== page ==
Global boss says job will be done by Christmas, despite previous delays and death threats to operatives

Talking tough
Talking tough
Muldoon (left) and Henderson hit back at critics, insisting they will complete the project on time

The Multiplex duo that have been in charge of building Wembley stadium have pledged that the project would be complete a month early.

Speaking to Building from the Wembley site on Monday, as news broke of a threat to Multiplex's crane drivers (see right), global chief executive Noel Henderson revealed how the project had suffered two months of delays but was now back up to speed thanks to Dutch steel contractor Hollandia.

And project director Ashley Muldoon spoke out about how Wembley had taken over his life and reaffirmed that the project would be built by the end of the year.

Muldoon added that Multiplex was unlikely to make any profit from the project unless it won a High Court legal battle against sacked steel subcontractor Cleveland Bridge.

He said: “I’m here early in the morning and pretty late at night, but this project will be on time. We hope to be out by Christmas.”

The stadium is due to be handed over on 31 January 2006 and open for business in time for the FA cup final in May 2006.

Henderson said the project had been disrupted by the departure of Cleveland Bridge, but that innovations by Dutch replacement Hollandia had brought it back on schedule.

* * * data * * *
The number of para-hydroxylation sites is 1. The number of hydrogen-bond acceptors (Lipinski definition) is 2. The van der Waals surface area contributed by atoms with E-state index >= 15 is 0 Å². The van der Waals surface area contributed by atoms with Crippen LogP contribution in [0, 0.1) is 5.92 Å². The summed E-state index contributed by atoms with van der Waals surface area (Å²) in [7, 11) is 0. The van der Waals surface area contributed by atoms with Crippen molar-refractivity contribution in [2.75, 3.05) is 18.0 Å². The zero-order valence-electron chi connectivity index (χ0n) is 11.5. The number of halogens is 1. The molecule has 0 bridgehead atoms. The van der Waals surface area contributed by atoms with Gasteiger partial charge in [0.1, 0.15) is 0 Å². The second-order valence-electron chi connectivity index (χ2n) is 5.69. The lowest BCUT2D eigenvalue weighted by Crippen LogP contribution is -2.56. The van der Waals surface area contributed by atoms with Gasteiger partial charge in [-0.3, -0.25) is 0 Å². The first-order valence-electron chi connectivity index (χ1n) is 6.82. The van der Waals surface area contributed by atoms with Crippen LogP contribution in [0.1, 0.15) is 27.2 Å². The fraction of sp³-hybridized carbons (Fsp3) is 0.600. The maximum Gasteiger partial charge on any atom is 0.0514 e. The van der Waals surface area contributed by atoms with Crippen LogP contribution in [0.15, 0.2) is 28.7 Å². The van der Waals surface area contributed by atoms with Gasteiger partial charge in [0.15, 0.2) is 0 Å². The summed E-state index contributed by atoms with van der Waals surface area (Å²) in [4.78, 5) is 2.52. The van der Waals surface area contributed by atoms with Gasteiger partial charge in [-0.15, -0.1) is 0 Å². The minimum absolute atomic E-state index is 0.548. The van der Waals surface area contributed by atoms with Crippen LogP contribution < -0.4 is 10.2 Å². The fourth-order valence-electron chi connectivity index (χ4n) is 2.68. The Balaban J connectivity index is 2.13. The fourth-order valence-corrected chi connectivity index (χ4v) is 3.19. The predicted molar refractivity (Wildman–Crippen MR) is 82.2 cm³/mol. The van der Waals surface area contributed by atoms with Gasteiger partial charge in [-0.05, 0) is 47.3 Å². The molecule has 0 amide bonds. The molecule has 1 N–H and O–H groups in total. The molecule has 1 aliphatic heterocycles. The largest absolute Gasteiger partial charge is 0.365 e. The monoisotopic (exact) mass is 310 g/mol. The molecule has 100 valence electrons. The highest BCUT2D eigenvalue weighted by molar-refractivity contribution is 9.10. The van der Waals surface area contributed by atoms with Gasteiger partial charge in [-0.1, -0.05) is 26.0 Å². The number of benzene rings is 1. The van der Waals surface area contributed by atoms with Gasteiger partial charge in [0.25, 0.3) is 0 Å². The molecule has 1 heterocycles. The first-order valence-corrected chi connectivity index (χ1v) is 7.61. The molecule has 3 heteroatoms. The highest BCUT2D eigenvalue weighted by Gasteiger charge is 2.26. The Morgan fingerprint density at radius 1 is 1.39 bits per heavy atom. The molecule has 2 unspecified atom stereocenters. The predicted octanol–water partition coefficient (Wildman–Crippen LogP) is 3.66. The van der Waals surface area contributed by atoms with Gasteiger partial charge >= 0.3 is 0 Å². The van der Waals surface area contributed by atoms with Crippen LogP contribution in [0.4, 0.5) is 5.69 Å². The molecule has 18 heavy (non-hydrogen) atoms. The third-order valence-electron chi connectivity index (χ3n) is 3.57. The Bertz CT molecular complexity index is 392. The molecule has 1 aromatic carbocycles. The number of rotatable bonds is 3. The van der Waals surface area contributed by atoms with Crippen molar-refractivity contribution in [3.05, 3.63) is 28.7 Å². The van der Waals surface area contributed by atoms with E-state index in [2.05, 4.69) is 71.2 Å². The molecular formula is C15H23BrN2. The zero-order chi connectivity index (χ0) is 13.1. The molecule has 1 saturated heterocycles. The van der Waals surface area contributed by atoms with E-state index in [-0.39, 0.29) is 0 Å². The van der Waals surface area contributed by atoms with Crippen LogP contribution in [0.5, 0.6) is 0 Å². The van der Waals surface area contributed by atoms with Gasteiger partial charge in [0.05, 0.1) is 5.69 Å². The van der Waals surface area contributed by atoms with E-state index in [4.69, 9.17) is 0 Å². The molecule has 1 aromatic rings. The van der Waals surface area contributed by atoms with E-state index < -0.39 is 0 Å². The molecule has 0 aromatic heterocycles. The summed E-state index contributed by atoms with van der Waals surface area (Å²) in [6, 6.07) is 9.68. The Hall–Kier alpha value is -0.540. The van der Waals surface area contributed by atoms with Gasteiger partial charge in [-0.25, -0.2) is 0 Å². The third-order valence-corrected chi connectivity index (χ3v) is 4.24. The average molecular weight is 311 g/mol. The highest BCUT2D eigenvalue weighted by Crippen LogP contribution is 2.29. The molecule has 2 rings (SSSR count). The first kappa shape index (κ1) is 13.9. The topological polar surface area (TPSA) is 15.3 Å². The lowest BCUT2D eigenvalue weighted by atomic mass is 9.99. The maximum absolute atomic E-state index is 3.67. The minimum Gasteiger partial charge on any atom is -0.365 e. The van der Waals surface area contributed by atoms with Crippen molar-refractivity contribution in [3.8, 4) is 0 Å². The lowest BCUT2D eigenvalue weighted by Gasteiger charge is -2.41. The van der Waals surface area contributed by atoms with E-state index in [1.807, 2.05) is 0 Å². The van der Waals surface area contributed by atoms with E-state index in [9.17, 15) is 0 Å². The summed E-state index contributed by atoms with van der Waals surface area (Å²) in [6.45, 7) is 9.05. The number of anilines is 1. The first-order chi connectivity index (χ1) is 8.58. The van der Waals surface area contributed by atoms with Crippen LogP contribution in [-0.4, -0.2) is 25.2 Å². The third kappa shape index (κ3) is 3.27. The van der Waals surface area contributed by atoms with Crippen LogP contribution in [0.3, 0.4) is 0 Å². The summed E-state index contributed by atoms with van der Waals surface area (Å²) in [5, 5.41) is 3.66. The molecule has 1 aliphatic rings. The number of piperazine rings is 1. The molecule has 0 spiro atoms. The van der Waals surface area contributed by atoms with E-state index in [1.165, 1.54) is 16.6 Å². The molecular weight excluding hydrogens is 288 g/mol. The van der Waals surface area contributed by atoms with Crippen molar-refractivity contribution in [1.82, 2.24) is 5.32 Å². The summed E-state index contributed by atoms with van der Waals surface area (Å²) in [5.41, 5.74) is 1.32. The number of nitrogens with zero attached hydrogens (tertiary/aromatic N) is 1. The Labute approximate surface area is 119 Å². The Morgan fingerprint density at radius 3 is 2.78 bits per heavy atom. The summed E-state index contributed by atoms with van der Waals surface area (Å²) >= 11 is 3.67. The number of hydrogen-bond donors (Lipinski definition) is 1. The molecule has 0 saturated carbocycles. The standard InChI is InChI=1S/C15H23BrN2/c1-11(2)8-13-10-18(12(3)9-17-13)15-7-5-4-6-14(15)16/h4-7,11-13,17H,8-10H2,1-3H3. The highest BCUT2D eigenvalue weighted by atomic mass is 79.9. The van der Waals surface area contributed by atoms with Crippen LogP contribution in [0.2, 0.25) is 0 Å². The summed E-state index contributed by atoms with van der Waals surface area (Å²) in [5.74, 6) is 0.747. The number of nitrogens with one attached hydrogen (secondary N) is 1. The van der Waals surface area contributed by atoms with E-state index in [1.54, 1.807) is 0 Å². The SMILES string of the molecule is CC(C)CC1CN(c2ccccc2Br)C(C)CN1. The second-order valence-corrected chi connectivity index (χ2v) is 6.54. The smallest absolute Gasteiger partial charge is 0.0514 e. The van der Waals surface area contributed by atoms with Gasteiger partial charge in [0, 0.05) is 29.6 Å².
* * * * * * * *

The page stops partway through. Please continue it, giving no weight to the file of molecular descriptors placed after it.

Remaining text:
He said: “It’s fair to say we lost a couple of months on the steel issues with Cleveland Bridge, but we now have it basically back on track. We have a major claim against Cleveland and we are clearly looking for recoveries.”

Multiplex’s shares plummeted 16% after it said it would only break even on the flagship stadium project. To get any return from Wembley, Multiplex would have to win damages from its subcontractors.

Henderson added that the company had not negotiated a fixed-price contract with Hollandia for the completion of the steel package, but he said the deal “was as tight as it could be”, and had “safeguards built into it”.

Our deal with Hollandia is as tight as could be. Safeguards are built in

Noel Henderson, Multiplex

Muldoon added that Multiplex could claw back some money on the project should it finish a month early as predicted.

He would not be drawn on the financial incentives being offered by the client, but said: “If we go over the handover deadline, we have to pay £120,000 a day in penalties.”

Muldoon added that the winter weather had been kind to the project and it was now beginning to take off. He said: “Hopefully we will begin to lay the pitch in December.”

Cleveland Bridge, which erected the project’s 133 m high arch, says Multiplex owes it a significant sum of money for work it completed on the stadium.

Cleveland Bridge won interim adjudication judgments against Multiplex. The Australian contractor has responded that it will settle the dispute in court.

Multiplex has released a statement emphasising that its UK subsidiary had the full backing of the group and its founder, John Roberts.

It said: “The Roberts family has demonstrated its support for the group and the Wembley project by undertaking to indemnify Multiplex Ltd up to Aus$50m (£20m) in respect of any loss that emerges on the Wembley project.”

  • Multiplex has entered into litigation with Marylebone Warwick Balfour in connection with a development at West India Quay in London Docklands, which includes a Marriott hotel.

Henderson said: “The changes of specification to the Marriott Hotel caused the diversion of resources from the apartments above the hotel.”

The £135m scheme comprises a 301-room five-star hotel and serviced apartments.